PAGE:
“What was I supposed to do, man? He offered me $7 an hour, when I knew I could make over $1,000 a night selling drugs, you know what I mean?” Alberto laughs, exposing his last three teeth.
The biography of Alberto, “Mano Negra,” is both fascinating and sad. After spending a couple of hours in his company we were left speechless with sorrow. And confused, because how could we feel sorry for a murderer? No doubt, he had brought his bad fortune on himself.
Alberto was never good for anything. Growing up he was lazy, didn’t want to work and spent his time looking for trouble. In Fidel Castro’s Cuba, unemployment was a crime, and soon enough Alberto was thrown into prison for being a dangerous (i.e., idle) person, serving a 4-year sentence.
But then, out of the blue, his fortune changed. In 1980, when tens of thousands of Cubans were fleeing their country in boats chartered by Cuban-Americans, Fidel Castro saw his chance to embarrass its eternal antagonist. To rid his country of thousands of dangerous criminals and the mentally ill, Castro released them from prison and shipped them across the ocean to the United States. A heartfelt gift that not only embarrassed the Jimmy Carter, the then-president of the United States, but robbed him of the his second term.
Alberto ended up in Arkansas with a lovely Catholic family who helped him organize welfare checks and food stamps. God had thrown Alberto a lifeline and given him a chance to start on a new path. But for the 28-year Alberto, fresh out from prison, freedom was blinding. Instead of building the foundation for a new life, all Alberto wanted to do was to party from morning to night. The handsome Cuban got drunk, conquered women and made new friends in the nightclubs and bars of the early 80’s Arkansas. He tried drugs – marijuana, cocaine and crack – and just like Tony Montana (played by Al Pacino) in Scarface he learned how to make easy money to support his lifestyle by selling the illegal goods. So when his honest American friend offered him a good job with the decent salary, Alberto declined. With $70,000 in his pocket, he was already making good money.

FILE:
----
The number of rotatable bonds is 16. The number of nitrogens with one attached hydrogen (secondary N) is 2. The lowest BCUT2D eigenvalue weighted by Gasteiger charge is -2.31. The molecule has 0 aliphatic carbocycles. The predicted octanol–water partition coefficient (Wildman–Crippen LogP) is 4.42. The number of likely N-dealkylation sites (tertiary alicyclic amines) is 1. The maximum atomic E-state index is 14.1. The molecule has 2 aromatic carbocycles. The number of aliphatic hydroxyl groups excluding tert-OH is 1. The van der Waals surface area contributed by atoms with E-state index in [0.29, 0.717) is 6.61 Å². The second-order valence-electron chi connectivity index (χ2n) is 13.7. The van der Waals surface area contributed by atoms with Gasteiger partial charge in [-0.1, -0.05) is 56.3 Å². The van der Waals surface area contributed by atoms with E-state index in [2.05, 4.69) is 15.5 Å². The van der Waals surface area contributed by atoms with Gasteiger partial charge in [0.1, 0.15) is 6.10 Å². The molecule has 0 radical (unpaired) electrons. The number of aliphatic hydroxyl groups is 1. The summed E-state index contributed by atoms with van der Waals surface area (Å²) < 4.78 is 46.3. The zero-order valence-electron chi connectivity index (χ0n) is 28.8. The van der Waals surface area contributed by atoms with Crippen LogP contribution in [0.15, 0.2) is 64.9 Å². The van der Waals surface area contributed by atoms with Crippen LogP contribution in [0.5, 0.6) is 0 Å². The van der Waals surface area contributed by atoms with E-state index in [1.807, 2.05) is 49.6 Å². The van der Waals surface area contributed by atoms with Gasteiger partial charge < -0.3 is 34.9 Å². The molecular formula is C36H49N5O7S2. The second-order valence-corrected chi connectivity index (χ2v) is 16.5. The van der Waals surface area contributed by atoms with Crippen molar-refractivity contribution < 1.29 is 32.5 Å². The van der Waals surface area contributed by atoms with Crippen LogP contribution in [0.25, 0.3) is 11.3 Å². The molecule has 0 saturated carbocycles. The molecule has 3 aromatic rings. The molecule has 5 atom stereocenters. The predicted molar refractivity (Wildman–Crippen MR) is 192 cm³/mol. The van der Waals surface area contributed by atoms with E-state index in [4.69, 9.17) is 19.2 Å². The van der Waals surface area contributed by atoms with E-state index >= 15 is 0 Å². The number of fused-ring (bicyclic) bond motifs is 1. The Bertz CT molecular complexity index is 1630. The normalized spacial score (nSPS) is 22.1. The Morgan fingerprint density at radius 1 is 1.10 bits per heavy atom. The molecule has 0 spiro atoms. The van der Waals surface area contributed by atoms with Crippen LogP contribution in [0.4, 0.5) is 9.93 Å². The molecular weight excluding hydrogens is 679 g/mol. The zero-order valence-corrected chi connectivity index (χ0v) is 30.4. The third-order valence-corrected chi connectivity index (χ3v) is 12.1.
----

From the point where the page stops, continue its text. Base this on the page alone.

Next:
And that’s where his luck ran out. In 1983, in a heated agreement with another crack-head, Alberto raised his gun and shot his friend. For some unknown reason, he wasn’t charged with homicide. But a few months later, in Tacoma, Washington, he shot and killed another man. This time the law wouldn’t look the other way and sentenced Alberto to ten years in Folsom state, a maximum security prison in California. But Alberto is a friendly guy and made new contacts. When he was released he just continued peddling the same merchandise. Only this time, the police had him under surveillance, and he was caught with 7 oz of cocaine and $8,000 in cash. The US authorities, who had finally realized what category of refugees Fidel Castro had sent them, made a list of all the Cuban delinquents who had managed to screw up their private American Dream and deported them straight back to their communist hell.
“We will give you $25,000 if you go,” the Americans promised. But all Alberto got was 100 Cuban pesos (about $4) and a set of clothes from the Cuban government. Then he was left to fade away on the streets of Havana, sleeping on park benches and scavenging for food and clothes out of the garbage cans.
“Did you ever go back to drug-dealing?” I asked.
Alberto shook his head. “No, the laws are too strict here, it’s not worth it. But you know what? Everyone says I should just forget about those guys that I killed, that it was so long ago. But I can’t. I’ve killed two human beings. I know what I’ve done and I’m paying for it every single day of my life.”